Encouraging Progress in Fourth-Quarter GDP

Written by David Schollaert

U.S. gross domestic product (GDP) closed out 2020 on an encouraging note with annualized growth of 4.1%, based on the second estimate from the Bureau of Economic Analysis (BEA). The second estimate included upward revisions to residential fixed investment, private inventory investment, and state and local government spending, partly offset by a downward revision to personal consumption expenditures.

To put Q4 GDP in perspective, the U.S. saw the sharpest decline in history in Q2 at negative 31.4% as much of the country shut down to stymie the deadly spread of COVID-19. That was followed by a vigorous 33.4% rebound in Q3, the highest jump ever recorded, as the government intervened to stimulate the economy.

Fourth-quarter GDP totaled $21.49 trillion, up from $19.22 trillion in Q4 2019, measured in chained 2012 dollars on an annualized basis. In Figure 1, the orange line is the trailing 12-month growth and the dark blue line is the headline quarterly result. On a trailing 12-month basis, GDP was down by 2.28% in the fourth quarter, though it was an improvement from negative 9.04% in the second quarter and a negative 2.74% in the third quarter. In the same period in 2019, the trailing 12-month growth rate was positive 2.33%. For comparison, the average in 43 quarters since Q1 2010 has been a positive growth of 1.87%. The blue line in Figure 1 shows the progress of the trailing 12-month result since the first quarter of 1990.

GDP Figure1

Figure 2 shows the headline quarterly results also since Q1 2007 including the Congressional Budget Office’s GDP projection through 2022.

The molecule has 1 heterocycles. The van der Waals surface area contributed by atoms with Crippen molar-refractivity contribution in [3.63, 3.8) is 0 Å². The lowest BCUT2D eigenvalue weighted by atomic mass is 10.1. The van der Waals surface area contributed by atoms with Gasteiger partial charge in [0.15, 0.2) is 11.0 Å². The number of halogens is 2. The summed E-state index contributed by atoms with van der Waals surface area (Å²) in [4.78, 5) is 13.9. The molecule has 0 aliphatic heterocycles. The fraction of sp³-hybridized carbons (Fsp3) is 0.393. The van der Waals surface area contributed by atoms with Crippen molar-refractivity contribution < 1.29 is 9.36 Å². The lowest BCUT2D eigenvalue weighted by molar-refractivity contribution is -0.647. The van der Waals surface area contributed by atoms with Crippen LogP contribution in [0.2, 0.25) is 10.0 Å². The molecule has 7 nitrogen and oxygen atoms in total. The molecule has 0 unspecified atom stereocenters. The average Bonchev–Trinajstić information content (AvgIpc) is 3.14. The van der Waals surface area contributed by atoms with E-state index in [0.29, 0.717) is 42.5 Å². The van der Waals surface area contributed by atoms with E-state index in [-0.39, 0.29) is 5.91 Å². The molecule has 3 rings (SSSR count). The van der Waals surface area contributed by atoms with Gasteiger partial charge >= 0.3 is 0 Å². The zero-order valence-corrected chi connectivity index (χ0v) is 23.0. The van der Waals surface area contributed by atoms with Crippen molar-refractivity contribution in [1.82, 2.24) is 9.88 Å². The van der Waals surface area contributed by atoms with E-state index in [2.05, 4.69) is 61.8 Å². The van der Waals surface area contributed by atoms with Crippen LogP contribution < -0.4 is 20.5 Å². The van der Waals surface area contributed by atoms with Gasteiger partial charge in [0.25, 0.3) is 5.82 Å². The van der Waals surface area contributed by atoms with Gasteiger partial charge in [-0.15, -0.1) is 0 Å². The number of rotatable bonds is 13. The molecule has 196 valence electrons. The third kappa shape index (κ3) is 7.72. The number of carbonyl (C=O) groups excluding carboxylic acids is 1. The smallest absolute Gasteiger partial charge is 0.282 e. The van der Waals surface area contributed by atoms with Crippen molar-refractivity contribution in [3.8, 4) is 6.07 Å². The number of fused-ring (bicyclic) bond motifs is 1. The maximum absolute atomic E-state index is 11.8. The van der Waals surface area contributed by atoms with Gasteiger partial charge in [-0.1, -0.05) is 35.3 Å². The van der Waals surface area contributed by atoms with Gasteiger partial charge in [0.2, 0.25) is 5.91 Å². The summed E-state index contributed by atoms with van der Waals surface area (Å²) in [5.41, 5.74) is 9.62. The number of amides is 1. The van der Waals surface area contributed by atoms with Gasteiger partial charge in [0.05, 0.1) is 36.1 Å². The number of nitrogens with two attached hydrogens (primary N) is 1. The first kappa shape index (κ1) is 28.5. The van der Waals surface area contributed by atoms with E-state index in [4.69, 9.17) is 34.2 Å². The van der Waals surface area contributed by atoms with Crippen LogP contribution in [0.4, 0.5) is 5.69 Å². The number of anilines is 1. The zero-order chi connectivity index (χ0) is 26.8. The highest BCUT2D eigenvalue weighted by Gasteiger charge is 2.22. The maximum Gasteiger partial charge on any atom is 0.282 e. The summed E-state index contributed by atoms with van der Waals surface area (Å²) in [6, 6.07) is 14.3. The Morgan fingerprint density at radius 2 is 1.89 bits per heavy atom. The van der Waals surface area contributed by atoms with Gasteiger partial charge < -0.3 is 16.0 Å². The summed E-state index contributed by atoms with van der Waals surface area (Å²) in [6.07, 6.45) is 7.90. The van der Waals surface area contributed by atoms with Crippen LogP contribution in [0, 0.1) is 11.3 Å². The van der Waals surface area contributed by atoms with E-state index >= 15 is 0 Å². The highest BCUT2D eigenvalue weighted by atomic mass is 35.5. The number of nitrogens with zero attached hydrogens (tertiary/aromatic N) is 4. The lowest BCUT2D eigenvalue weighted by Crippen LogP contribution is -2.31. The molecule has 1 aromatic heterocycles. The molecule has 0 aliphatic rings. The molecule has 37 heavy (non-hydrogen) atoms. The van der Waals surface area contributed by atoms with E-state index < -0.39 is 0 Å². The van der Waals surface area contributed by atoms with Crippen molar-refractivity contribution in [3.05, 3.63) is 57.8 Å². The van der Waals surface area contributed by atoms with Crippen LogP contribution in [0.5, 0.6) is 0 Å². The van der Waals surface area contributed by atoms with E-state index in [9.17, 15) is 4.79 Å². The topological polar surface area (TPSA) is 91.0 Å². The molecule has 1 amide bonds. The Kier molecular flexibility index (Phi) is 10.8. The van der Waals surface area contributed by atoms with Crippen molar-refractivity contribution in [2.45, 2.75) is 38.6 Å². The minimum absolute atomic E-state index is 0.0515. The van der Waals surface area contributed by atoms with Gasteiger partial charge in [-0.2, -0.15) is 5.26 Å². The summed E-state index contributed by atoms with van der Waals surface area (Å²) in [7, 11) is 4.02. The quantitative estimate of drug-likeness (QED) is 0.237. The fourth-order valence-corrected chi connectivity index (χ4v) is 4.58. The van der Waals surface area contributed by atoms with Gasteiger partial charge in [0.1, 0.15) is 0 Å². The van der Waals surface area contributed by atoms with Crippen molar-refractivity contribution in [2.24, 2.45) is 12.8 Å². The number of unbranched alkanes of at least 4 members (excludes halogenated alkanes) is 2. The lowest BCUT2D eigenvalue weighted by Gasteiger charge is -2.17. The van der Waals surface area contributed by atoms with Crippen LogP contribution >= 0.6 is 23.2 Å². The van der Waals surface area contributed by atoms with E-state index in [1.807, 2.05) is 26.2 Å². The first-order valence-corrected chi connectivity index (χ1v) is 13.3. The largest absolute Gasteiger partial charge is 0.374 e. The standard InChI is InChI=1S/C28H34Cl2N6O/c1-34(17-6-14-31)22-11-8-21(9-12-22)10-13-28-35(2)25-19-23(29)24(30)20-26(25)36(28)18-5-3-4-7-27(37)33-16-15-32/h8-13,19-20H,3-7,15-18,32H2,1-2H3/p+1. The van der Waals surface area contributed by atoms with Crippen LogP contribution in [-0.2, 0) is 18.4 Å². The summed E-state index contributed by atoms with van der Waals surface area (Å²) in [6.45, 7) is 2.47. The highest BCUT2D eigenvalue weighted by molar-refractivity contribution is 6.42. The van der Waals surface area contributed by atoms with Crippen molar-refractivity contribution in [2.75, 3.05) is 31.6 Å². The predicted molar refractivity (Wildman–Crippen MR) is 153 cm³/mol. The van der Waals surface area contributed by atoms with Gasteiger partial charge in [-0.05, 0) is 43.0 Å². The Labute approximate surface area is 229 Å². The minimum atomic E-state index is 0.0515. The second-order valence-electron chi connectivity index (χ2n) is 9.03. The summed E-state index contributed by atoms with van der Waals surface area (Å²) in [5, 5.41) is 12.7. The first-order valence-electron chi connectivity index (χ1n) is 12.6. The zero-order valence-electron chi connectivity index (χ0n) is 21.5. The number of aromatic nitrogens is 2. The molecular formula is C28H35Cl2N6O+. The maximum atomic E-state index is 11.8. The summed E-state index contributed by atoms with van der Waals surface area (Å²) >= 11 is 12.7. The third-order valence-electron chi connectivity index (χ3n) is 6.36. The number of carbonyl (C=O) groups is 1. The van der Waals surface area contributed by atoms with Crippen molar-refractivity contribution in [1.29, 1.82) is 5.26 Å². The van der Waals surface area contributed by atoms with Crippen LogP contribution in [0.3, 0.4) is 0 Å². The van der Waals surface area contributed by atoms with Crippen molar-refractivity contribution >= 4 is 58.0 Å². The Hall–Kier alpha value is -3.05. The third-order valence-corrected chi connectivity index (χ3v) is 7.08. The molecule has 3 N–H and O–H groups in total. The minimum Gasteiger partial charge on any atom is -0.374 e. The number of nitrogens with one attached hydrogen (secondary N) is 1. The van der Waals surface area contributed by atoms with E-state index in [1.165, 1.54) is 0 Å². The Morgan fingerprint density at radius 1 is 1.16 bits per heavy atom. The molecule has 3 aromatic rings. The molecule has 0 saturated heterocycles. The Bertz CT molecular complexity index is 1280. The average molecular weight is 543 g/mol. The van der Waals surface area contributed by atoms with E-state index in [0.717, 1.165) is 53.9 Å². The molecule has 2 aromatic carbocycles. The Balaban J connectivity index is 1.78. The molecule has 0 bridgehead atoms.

GDP Figure2.1

The mix of the six major contributory components in the final GDP growth calculation is shown in Figure 3. Normally, personal consumption is the dominant growth driver as it highlights consumer confidence and spending engagement. However, fixed non-residential investment was the main driver in the Q4 second estimate with a positive 1.76%. Despite the positive mark for fixed non-residential investment, it was a decrease from 3.20% in the third quarter.

The most notable change and major source of GDP fluctuation is still personal consumption, which saw a negative 24.01% contribution in Q2, followed by a positive 25.44% contribution in Q3, but only providing a meager positive 1.61% contribution in Q4’s second estimate, a marginal decrease from 1.70% in Q4’s advance estimate. The extreme swing in percentage change on personal consumption shines a further spotlight of the COVID-19 effect on overall market sentiment and the U.S. economy. Personal consumption includes goods and services, the goods portion of which includes both durables and non-durables. Net exports and government expenditures detracted from the overall recovery, and while inventories saw a positive 1.11% growth in Q4, the category was down from a positive 6.57% in the third quarter.

GDP Figure3

Figure 4 shows the contributions of residential and non-residential investment. These latest data points do not align well with the results of construction put in place (CPIP) data issued by the Department of Commerce at the end of 2020, as CPIP data rose significantly during that period, while the contributions of residential and non-residential investment have been marginal.

GDP Figure4

Figure 5 shows the breakdown of the $21.49 trillion economy.

GDP Figure5

SMU Comment: The increase in the fourth-quarter GDP second estimate, albeit fractional, reflected both the continued economic recovery from the sharp declines earlier in the year and the ongoing impact of the global pandemic. The full economic effects of the pandemic are still being felt and quantified; however, Q4 was unable to sustain any semblance of the record-setting 33.4% growth in the third quarter. As a result, for full year 2020, U.S. GDP fell by 3.4%, making 2020 the worst year for the economy since 1946.

By David Schollaert,


David Schollaert

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